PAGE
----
Followers of the Law of Attraction will tell you that opportunities don't appear until you're ready to receive them. If you're looking for greater opportunities and the No Vacancy sign is always lit at your barn, don't expect to attract fortune to drive in your driveway honking the horn.

    Make room for more business opportunities to appear by relocating horses that should be housed elsewhere. It's good business to strive toward maximizing your income stream with more sales from the resources you have on hand.

    Whether your business is the size of Wal*Mart or a Lemonade Stand, use your time, money and business assets to your full advantage.

    Speaking about the Horse Business...

    Need a speaker about the horse business for your horse organization?

    Talk to me about talking. Keynotes and workshops available. (716) 434-5371

    Others have said

    "Most are engaged in business the greater part of their lives, because the soul abhors a vacuum and they have not discovered any continuous employment for man's nobler faculties." -- Henry David Thoreau

    "A wise man will make more opportunities than he finds." -- Sir Francis Bacon

    "The young have aspirations that never come to pass, the old have reminiscences of what never happened." -- Saki

    Back at the Barn

    If you're self employed, you know the value of investing in your own professional education and professional growth. There is so much to keep informed about and so little time to absorb it all. Squeezing in reading time a few days a week helps, but distractions abound and it's difficult to focus on new material.

    I dedicated time last week to attend a half day seminar in Syracuse, NY presented by a well known business consultant. His horse knowledge may be limited to identification of which end to feed and which end to shovel from, but his wisdom and knowledge of operating a consulting business his world class.

    I traveled with a consultant friend who got the same outstanding value as I did from attending - information worth tens of thousands of dollars over a career. The greatest expense of attending professional training is usually not the admission fee, but rather the opportunity cost of being away from the business for a day or two.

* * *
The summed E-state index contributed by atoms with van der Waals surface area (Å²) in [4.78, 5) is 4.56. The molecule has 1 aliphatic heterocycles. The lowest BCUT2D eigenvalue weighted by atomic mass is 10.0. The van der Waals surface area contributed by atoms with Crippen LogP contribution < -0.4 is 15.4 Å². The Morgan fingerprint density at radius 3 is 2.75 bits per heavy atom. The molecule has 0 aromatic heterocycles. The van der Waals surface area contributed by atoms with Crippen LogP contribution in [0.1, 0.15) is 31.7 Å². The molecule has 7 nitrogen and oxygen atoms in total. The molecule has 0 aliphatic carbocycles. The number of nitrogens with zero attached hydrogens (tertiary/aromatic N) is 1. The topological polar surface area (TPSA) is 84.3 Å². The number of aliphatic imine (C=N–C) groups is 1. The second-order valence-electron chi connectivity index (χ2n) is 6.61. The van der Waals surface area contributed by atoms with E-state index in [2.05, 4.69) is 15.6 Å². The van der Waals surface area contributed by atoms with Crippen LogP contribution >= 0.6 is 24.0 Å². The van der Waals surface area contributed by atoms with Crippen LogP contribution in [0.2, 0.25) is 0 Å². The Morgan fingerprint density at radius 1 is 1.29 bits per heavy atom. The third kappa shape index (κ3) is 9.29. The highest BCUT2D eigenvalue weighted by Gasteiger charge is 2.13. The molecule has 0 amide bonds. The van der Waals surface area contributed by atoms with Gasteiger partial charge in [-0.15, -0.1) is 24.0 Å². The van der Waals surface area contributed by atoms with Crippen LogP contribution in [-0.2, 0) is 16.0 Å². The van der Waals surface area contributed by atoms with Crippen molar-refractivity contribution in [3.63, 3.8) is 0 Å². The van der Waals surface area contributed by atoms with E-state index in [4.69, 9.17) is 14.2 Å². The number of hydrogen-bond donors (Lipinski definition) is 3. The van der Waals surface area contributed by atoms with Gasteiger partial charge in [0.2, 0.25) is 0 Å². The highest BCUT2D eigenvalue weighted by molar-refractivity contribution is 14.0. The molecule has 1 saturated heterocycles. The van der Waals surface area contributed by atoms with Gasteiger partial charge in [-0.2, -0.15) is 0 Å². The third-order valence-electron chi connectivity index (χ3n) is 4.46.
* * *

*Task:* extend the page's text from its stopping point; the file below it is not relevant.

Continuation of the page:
Considering the value of the information we got, the opportunity cost to our own businesses and the admission fee were lost in the giant shadow of the information value delivered.

    Education is a lifelong process. I'm seldom disappointed with the value received for my investment in acquiring knowledge. There is always something for people of every age to learn, with the exception of eighteen year old males, of course.

    Forgive me for reminiscing back that far, but if I only knew now what I knew then. . . . . .

    Are You Looking For A Better Strategy for Your Business?
    Doug Emerson photo

    I work with Professional Horsemen who are struggling with the business half of the horse business.

    Just like a top performing horse has a strong foundation, so does a top performing horse business.

    If you've had enough with not enough: time, money or the right people in your horse business give me a call and we can talk about how Profitalbe Horseman strategies can help you.

    Welcome to new subscribers this week. If you know other horsemen who would enjoy this newsletter, please forward it to them!

    I appreciate your help !